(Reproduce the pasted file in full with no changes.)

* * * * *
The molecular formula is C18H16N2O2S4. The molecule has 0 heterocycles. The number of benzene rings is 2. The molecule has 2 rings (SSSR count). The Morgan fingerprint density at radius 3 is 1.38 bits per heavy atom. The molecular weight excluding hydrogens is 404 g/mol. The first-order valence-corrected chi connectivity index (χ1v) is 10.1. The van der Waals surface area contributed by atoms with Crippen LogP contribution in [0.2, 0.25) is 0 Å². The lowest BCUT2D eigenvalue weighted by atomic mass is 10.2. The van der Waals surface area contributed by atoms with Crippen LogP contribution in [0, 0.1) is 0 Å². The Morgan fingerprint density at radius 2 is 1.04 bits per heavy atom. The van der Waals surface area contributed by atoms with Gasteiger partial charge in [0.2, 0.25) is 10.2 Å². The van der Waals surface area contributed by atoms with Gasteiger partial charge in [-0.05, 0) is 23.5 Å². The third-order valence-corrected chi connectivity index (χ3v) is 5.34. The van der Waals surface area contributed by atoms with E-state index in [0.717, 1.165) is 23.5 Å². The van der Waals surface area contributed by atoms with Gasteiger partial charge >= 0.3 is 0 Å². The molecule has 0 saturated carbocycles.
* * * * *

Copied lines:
The molecular formula is C18H16N2O2S4. The molecule has 0 heterocycles. The number of benzene rings is 2. The molecule has 2 rings (SSSR count). The Morgan fingerprint density at radius 3 is 1.38 bits per heavy atom. The molecular weight excluding hydrogens is 404 g/mol. The first-order valence-corrected chi connectivity index (χ1v) is 10.1. The van der Waals surface area contributed by atoms with Crippen LogP contribution in [0.2, 0.25) is 0 Å². The lowest BCUT2D eigenvalue weighted by atomic mass is 10.2. The van der Waals surface area contributed by atoms with Crippen LogP contribution in [0, 0.1) is 0 Å². The Morgan fingerprint density at radius 2 is 1.04 bits per heavy atom. The van der Waals surface area contributed by atoms with Gasteiger partial charge in [0.2, 0.25) is 10.2 Å². The van der Waals surface area contributed by atoms with Gasteiger partial charge in [-0.05, 0) is 23.5 Å². The third-order valence-corrected chi connectivity index (χ3v) is 5.34. The van der Waals surface area contributed by atoms with E-state index in [0.717, 1.165) is 23.5 Å². The van der Waals surface area contributed by atoms with Gasteiger partial charge >= 0.3 is 0 Å². The molecule has 0 saturated carbocycles.